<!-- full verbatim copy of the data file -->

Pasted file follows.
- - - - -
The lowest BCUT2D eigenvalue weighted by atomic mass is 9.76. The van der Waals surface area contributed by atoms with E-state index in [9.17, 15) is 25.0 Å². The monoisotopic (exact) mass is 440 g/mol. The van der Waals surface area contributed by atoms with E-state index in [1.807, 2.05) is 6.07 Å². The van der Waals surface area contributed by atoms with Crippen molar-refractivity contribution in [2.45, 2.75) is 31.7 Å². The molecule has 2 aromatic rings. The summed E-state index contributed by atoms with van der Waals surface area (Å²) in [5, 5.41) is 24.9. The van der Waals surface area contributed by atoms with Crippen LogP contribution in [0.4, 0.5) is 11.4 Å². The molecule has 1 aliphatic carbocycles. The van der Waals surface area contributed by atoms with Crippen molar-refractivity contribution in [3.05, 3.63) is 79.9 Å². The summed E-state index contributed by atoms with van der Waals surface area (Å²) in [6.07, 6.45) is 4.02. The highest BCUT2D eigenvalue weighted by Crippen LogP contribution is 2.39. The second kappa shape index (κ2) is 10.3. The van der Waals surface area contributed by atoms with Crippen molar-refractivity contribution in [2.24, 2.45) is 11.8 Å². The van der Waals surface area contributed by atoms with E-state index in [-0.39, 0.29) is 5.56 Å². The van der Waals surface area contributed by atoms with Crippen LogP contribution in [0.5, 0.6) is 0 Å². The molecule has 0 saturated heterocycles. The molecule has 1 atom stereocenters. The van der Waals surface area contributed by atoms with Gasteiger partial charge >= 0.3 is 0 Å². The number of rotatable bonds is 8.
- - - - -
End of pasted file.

The lowest BCUT2D eigenvalue weighted by atomic mass is 9.76. The van der Waals surface area contributed by atoms with E-state index in [9.17, 15) is 25.0 Å². The monoisotopic (exact) mass is 440 g/mol. The van der Waals surface area contributed by atoms with E-state index in [1.807, 2.05) is 6.07 Å². The van der Waals surface area contributed by atoms with Crippen molar-refractivity contribution in [2.45, 2.75) is 31.7 Å². The molecule has 2 aromatic rings. The summed E-state index contributed by atoms with van der Waals surface area (Å²) in [5, 5.41) is 24.9. The van der Waals surface area contributed by atoms with Crippen LogP contribution in [0.4, 0.5) is 11.4 Å². The molecule has 1 aliphatic carbocycles. The van der Waals surface area contributed by atoms with Crippen molar-refractivity contribution in [3.05, 3.63) is 79.9 Å². The summed E-state index contributed by atoms with van der Waals surface area (Å²) in [6.07, 6.45) is 4.02. The highest BCUT2D eigenvalue weighted by Crippen LogP contribution is 2.39. The second kappa shape index (κ2) is 10.3. The van der Waals surface area contributed by atoms with Crippen molar-refractivity contribution in [2.24, 2.45) is 11.8 Å². The van der Waals surface area contributed by atoms with E-state index in [-0.39, 0.29) is 5.56 Å². The van der Waals surface area contributed by atoms with Crippen LogP contribution in [0.5, 0.6) is 0 Å². The molecule has 0 saturated heterocycles. The molecule has 1 atom stereocenters. The van der Waals surface area contributed by atoms with Gasteiger partial charge >= 0.3 is 0 Å². The number of rotatable bonds is 8.